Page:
David Cameron has pledged the Government will do everything it can to safeguard the Westcountry's vital rail link despite the threat from flooding.
The Prime Minister was responding to a call for assurances by Gary Streeter, Tory MP for South West Devon, that the region would not be cut off again after the mainline was recently swept away causing severe disruption.
The resilience of the rail network is now seen as even more important following the loss of the city's air link, and the vulnerability of the motorway to closure.
Transport Secretary Patrick McLoughlin is said to be aware of the "unacceptable disconnection" between Plymouth and the rest of the country, and has promised to treat moves to protect the rail link as an urgent priority.
Network Rail, which is responsible for the track, has been carrying out a study aimed at shoring up the vulnerable mainline, which was shut by flooding.
Raising the issue with the Prime Minister during his weekly question time in the Commons, Mr Streeter said: "I know he is aware of the extreme flooding suffered in the Westcountry in November and December last year, impacting on many homes and businesses and sweeping away the rail link between the west country and London, leaving us cut off for several days.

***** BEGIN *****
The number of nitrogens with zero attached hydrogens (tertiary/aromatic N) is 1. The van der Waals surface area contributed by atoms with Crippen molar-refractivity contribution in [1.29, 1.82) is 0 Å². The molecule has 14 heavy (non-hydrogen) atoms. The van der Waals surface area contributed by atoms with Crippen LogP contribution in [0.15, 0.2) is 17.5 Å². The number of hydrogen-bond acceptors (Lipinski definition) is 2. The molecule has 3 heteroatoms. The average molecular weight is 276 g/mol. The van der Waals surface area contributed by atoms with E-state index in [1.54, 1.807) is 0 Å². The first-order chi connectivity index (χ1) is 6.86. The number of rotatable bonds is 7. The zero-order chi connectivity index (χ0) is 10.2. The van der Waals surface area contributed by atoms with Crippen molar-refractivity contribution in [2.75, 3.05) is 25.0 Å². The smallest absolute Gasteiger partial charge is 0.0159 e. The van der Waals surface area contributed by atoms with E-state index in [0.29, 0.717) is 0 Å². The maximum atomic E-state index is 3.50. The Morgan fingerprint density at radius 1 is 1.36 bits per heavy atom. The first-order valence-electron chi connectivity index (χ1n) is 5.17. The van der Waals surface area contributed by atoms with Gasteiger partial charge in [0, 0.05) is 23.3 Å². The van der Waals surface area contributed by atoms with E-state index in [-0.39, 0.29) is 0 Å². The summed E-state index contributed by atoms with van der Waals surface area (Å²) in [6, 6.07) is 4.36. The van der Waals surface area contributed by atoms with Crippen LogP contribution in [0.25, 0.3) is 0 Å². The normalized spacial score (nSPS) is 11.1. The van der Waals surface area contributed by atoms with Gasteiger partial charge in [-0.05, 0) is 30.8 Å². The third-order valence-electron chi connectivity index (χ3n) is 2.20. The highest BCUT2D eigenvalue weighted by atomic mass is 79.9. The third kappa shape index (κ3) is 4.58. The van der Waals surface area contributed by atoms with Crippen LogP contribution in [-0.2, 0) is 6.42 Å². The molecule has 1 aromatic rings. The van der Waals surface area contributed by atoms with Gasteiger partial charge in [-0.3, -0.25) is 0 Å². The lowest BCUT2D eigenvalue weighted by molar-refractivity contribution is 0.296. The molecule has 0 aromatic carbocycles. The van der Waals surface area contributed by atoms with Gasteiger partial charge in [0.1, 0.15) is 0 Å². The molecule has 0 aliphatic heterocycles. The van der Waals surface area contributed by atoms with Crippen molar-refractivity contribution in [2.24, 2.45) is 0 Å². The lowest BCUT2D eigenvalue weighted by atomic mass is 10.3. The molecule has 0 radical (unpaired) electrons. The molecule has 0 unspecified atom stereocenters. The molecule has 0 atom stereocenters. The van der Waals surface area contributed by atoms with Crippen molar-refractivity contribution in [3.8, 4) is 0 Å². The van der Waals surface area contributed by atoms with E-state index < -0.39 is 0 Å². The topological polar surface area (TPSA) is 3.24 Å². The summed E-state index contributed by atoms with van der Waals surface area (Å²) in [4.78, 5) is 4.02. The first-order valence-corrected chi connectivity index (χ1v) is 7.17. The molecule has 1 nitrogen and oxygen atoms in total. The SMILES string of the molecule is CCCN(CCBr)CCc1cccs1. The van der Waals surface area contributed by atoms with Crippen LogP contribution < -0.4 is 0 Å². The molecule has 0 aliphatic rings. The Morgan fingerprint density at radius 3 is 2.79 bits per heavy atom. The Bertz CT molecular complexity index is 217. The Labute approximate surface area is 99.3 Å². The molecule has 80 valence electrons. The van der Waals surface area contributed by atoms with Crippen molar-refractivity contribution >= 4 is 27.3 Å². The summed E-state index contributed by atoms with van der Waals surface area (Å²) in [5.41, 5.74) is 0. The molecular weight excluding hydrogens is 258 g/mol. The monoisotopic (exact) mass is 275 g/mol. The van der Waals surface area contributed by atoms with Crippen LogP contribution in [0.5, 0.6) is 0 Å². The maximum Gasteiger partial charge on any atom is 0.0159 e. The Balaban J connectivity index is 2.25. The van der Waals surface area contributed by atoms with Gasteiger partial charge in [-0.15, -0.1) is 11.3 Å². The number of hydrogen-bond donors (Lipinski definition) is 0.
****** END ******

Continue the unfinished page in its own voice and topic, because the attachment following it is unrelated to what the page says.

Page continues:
"Will he please ensure that our Government take every step necessary to improve the resilience of this vital rail link so that we never get cut off again?"
Responding, Mr Cameron said: "I am well aware of how bad the flooding was and I went to Buckfastleigh to see how badly the town had been flooded for myself.
"I know the Secretary of State for Transport has discussed the recent flooding with Network Rail's chair and chief executive, and he will visit the area soon to look at this.
"We are working with Network Rail to improve the resilience of the overall network and we will do everything we can to ensure that these important services are maintained, even when they are challenged by floods such as those we saw last year."
Speaking afterwards, Labour MP for Plymouth Moor View Alison Seabeck said: "I can't emphasise enough to government ministers just how urgent the situation is down in the South West.
"We really need to see the Secretary of State in Plymouth within the next four weeks with a timetable for action."